VST is honoured to announce that The Rev. Dr. Ray Aldred has been appointed Interim Dean for the 2020-21 academic year. This appointment commences on July 1, 2020 and will continue until our permanent appointment is announced.
Dr. Aldred succeeds, the Rev. Dr. Patricia Dutcher-Walls who retires after 17 years of faithful service as VST Dean and faculty member.
Dr. Aldred is also the director of the Indigenous Studies Program (ISP) at the Vancouver School of Theology whose mission is to partner with the Indigenous Church around theological education. Ray also leads The Teaching House That Moves Around (THTMA), an internationally recognized initiative that addresses the need for truth, reconciliation, and healing among indigenous peoples, and to foster greater understanding for all societies. During this interim period, the THTMA will continue with the organizational support of ISP team members Hubert Barton (Nisga'a) and Catalina Parra. Under Dr. Aldred’s leadership, VST annually hosts the Indigenous Summer School, drawing faculty and participants for intensive dialogue and training on prevailing issues, and leading towards formal academic accreditation, as well as providing insightful professional and continuing education. The Summer School will also be offered virtually this year through distance delivery.
Recently, Dr. Aldred collaborated with VST faculty member, Rabbi Dr. Laura Duhan-Kaplan to author The Spirit of Reconciliation, a multi-faith resource, and a joint project of The Canadian Race Relations Foundation and The Vancouver School of Theology.
Dr. Aldred is ordained with the Christian and Missionary Alliance in Canada. His teaching and research specialization is in narrative and systematic theology within the indigenous context. He is a frequent presenter and speaker, guest lecturer and writer across North America.
Ray is Cree, Treaty 8 born in Northern Alberta and now resides with his wife in Richmond, British Columbia, Canada. Formerly Ray served as the Assistant Professor of Theology at Ambrose Seminary in Calgary, Alberta. He is former Director for the First Nations Alliance Churches of Canada, now a committee member, where he works to encourage Indigenous churches. Ray also has had the privilege of addressing several college conferences and meetings. Ray’s passion is to help as many as possible hear the gospel in their heart language.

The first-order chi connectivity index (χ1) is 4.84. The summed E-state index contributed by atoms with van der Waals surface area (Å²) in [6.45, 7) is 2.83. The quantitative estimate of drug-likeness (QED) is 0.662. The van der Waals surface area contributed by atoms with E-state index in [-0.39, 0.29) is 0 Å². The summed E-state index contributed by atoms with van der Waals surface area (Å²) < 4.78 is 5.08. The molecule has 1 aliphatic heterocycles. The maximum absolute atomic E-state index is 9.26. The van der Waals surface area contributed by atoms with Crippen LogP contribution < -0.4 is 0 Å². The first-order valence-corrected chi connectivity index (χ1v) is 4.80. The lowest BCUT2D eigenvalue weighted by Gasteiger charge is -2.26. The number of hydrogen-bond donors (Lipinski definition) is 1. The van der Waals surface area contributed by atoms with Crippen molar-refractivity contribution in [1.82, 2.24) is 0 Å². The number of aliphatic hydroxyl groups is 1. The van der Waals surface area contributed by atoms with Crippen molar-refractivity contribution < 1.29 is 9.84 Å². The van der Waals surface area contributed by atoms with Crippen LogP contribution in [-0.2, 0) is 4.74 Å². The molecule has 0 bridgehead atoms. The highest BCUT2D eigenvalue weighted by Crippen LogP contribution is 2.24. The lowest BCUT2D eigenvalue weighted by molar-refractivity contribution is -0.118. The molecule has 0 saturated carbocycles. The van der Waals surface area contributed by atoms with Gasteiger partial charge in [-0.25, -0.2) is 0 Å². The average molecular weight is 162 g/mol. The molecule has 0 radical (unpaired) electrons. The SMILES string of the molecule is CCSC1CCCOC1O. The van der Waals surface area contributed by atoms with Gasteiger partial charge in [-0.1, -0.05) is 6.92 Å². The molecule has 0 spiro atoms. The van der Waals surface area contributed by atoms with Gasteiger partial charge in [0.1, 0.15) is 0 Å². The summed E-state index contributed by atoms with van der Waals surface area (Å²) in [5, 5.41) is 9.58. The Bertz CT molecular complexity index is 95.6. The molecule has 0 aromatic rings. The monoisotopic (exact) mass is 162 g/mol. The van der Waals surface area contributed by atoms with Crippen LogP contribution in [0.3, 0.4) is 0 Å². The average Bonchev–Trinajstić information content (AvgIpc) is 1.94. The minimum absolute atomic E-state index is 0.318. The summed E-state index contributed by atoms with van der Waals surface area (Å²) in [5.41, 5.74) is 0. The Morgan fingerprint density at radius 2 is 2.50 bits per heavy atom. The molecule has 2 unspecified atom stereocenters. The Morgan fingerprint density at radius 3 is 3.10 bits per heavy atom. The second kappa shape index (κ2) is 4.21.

Ray and his wife, Elaine are also involved in ministry to help train people to facilitate support groups for people who have suffered abuse. Also, Elaine and Ray have coordinated Marriage Encounter. Ray and Elaine have four children, Jenny, who has graduated from the University of Regina and the Alliance University College, a school teacher is married and lives in Richmond, British Columbia, Canada; Raymond, who is pursuing a PhD in Philosophy at McGill University; Catherine, has earned an MA in Religions Studies at McGill University; and Rueben who works in the Oil Field in Northern Alberta.
The Vancouver School of Theology’s primary mandate is to educate and form thoughtful, engaged, and generous Christian leaders for the church in the 21st century. Among theological schools in North America, VST is viewed as a change agent and an innovator for the church. As an affiliated college of the University of British Columbia, VST is now ranked in the top 50 globally, placing it among the top 10% of all theological schools. VST is also in the top 10 of the most improved theological schools. VST was also recently recognized by InTrust Magazine as one of six theological schools making bold transformative moves to engage the radically changing academic environment.
The Vancouver School of Theology welcomes students from many Christian communions, other faith traditions and Indigenous communities, while celebrating its core relationships with the Anglican Church of Canada, the Presbyterian Church in Canada, and the United Church of Canada.
The Vancouver School of Theology acknowledges that the land on which they are located is the traditional, ancestral, and unceded territory of the xwməθkwəyəm (Musqueam) People.